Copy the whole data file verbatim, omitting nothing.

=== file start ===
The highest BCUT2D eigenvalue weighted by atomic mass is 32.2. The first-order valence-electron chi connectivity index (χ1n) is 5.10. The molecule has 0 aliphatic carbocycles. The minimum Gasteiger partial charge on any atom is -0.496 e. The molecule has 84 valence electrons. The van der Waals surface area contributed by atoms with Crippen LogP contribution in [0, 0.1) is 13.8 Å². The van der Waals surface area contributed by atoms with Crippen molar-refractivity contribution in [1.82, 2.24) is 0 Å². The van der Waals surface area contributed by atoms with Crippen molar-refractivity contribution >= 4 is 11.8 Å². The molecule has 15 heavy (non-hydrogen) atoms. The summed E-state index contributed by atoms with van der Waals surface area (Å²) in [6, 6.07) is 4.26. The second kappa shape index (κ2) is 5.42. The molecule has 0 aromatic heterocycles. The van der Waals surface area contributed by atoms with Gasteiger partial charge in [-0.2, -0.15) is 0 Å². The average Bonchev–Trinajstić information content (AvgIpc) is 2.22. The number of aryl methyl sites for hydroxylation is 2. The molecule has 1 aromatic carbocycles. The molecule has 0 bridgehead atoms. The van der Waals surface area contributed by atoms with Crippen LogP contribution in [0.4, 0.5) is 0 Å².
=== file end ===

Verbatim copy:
The highest BCUT2D eigenvalue weighted by atomic mass is 32.2. The first-order valence-electron chi connectivity index (χ1n) is 5.10. The molecule has 0 aliphatic carbocycles. The minimum Gasteiger partial charge on any atom is -0.496 e. The molecule has 84 valence electrons. The van der Waals surface area contributed by atoms with Crippen LogP contribution in [0, 0.1) is 13.8 Å². The van der Waals surface area contributed by atoms with Crippen molar-refractivity contribution in [1.82, 2.24) is 0 Å². The van der Waals surface area contributed by atoms with Crippen molar-refractivity contribution >= 4 is 11.8 Å². The molecule has 15 heavy (non-hydrogen) atoms. The summed E-state index contributed by atoms with van der Waals surface area (Å²) in [6, 6.07) is 4.26. The second kappa shape index (κ2) is 5.42. The molecule has 0 aromatic heterocycles. The van der Waals surface area contributed by atoms with Gasteiger partial charge in [-0.2, -0.15) is 0 Å². The average Bonchev–Trinajstić information content (AvgIpc) is 2.22. The number of aryl methyl sites for hydroxylation is 2. The molecule has 1 aromatic carbocycles. The molecule has 0 bridgehead atoms. The van der Waals surface area contributed by atoms with Crippen LogP contribution in [0.4, 0.5) is 0 Å².